The lower house of Japan's parliament was dissolved on Thursday, paving the way for a national election on October 31st.
"I hereby dissolve the lower house according to article seven of the Japanese Constitution."
The last lower House election took place four years ago in 2017 under former PM Shinzo Abe.
Thursday's dissolution of parliament came just ten days after Fumio Kishida was officially appointed Japan's 100th prime minister.
Kishida is pushing for what he calls a "new capitalism," pledging massive fiscal and monetary support to revive the world's third-largest economy.
"Before the end of the year, I will put together a stimulus package worth tens of trillions of yen to create an atmosphere in which a large number of the Japanese people would want to support us."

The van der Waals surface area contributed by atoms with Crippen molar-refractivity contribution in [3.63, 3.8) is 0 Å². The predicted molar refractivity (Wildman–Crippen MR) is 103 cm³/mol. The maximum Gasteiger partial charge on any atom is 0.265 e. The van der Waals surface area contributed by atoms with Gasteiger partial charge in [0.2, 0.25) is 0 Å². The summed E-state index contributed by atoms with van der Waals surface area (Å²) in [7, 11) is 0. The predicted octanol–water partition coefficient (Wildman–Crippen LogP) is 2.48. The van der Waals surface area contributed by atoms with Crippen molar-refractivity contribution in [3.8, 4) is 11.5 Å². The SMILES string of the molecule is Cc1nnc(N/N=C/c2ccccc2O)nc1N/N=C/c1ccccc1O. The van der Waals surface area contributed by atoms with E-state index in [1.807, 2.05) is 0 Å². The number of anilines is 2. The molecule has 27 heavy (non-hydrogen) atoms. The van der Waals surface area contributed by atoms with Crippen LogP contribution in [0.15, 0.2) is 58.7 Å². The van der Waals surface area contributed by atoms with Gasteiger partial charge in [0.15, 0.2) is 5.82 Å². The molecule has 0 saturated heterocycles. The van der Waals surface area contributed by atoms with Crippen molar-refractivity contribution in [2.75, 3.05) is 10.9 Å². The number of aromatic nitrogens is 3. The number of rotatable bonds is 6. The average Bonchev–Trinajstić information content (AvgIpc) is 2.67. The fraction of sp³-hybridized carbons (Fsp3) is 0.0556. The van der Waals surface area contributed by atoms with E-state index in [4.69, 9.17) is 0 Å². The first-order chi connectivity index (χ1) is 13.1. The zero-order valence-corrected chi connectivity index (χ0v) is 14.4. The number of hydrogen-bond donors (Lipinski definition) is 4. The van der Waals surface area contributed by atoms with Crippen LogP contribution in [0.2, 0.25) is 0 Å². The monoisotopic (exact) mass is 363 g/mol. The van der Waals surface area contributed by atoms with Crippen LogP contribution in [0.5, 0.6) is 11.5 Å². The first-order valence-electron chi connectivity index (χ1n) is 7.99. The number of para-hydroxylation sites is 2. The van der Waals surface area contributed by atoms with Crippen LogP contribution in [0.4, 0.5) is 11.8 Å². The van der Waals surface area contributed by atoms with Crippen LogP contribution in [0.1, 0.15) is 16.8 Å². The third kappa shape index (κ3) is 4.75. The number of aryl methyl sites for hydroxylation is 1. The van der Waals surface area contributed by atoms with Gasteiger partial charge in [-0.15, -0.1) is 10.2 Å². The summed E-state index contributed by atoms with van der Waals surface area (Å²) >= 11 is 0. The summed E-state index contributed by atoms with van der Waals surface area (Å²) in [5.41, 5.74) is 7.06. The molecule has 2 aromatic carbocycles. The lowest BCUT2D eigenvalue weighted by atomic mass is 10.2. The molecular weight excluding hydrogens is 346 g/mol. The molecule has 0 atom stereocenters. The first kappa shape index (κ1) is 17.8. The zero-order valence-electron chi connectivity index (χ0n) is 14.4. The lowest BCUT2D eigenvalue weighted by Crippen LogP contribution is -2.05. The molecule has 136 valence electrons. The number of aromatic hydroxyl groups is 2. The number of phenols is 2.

Kishida's election pledges also include boosting Tokyo's COVID-19 response, such as offering free vaccine booster shots as soon as December.
Experts say it'll be crucial for the new PM to secure a majority for his Liberal Democratic Party to solidify his leadership.
"The question will be how many seats Kishida can secure for the LDP. He will aim for a majority."
But she says the polls will not be a game changer in terms of future Seoul-Tokyo relations.
"The policy chief of the ruling LDP, Sanae Takaichi, has voiced support for policies strongly opposed by Seoul, such as raising defense spending and promoting territorial claims. So it's highly likely that ties between South Korea and Japan will stay the same."
Japanese media reports have suggested that the ruling Liberal Democratic Party, led by Kishida, hopes to take advantage of the recent nationwide decline in coronavirus cases to drum up support.
Kim Dami, Arirang News.